As winter is getting here, finally some might say, and it is getting cold outside you might want to stay in and put the cameras on the shelf until it gets warmer. Yeah, I’m a wimp when it comes to cold weather! I was born in Florida, in July. Anything under 60º is COLD! Dressing up like the Michelin man to go outside is not my idea of a good time. If you are like me, the thought of getting out in the wintertime to make some images is, well, not very inspiring. Besides that, there is a reason its called “The Dead of Winter,” everything looks DEAD! Talk about an inspiration buzz kill! Here in Northern Virginia the trees are bare, the grass is either brown or a lack luster green that doesn’t look good in photos. Add as much saturation as you like to the somewhat green grass and it still looks off. Any leaves that are on the ground have lost all the fall color they once had and are now just masses of brown. Not very photogenic at all when you start thinking about it.
So what does winter have to offer photographically? Well, there are quite a few things when you start to think about it. Here are three:
1) Frost, that is something you don’t see on a nice July day! But you sure get it this time of year. Early morning, when everything is still and cold can be a great time to photograph frost. Look for the sun just hitting a leaf or some grass. You won’t have long to get your shot but you can get some nice ones with the golden morning light on the frost.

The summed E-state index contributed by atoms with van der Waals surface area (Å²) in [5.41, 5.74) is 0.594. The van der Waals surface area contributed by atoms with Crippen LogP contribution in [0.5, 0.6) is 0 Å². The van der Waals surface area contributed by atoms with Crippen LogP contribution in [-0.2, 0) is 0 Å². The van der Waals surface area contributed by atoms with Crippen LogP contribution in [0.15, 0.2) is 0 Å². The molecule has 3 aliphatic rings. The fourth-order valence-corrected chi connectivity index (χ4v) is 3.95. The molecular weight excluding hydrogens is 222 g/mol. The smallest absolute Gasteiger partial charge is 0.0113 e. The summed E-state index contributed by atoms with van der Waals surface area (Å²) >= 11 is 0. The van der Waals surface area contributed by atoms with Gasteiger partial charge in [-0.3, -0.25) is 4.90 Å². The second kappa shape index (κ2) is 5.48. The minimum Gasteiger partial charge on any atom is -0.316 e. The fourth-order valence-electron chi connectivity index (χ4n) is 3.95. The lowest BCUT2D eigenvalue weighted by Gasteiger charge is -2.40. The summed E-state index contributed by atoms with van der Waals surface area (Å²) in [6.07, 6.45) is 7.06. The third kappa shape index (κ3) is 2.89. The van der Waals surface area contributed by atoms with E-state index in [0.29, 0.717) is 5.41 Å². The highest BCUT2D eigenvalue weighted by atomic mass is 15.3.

2) Ice, frost on a much larger scale. When freezing rain is in the forecast be sure to look for icicles and frozen branches. The green leaves and red berries of a holly tree can look great incased in a layer of ice. Look for clear skies after the freezing rain has moved out. The golden light of the sunrise or sunset will make the ice, leaves and berries glow in the warm light.
3) Snow, again, more frozen water! What is it about winter and frozen water!?! Anyway, getting out after a nice fresh fall of snow can be great for finding interesting images in places that you have photographed time and time again. When the snow falls it blankets an entire area with tiny flakes so try and photograph some of those flakes. Look for the textures that the different sizes of the flakes create. When the wind blows, drifts and interesting patterns are created. Be on the lookout for morning or evening sunlight on these drifts and patterns and you will get some great warm tones and cold tones in the same image.
One thing I find good about this time of year is the angle of the sun. Since the sun is over the southern hemisphere the shadows are longer for more of the day. The sun never gets very high in the sky so the shadows are longer than any other time of the year. Although the days will be getting longer these shadows will still be around for another couple of months.
Bundle up, charge your batteries and get out there and create some great winter images. I’d like to see some of the images you create. Send me a link so I can check them out. If you have a Flickr account, add me as a contact: Conchphotog.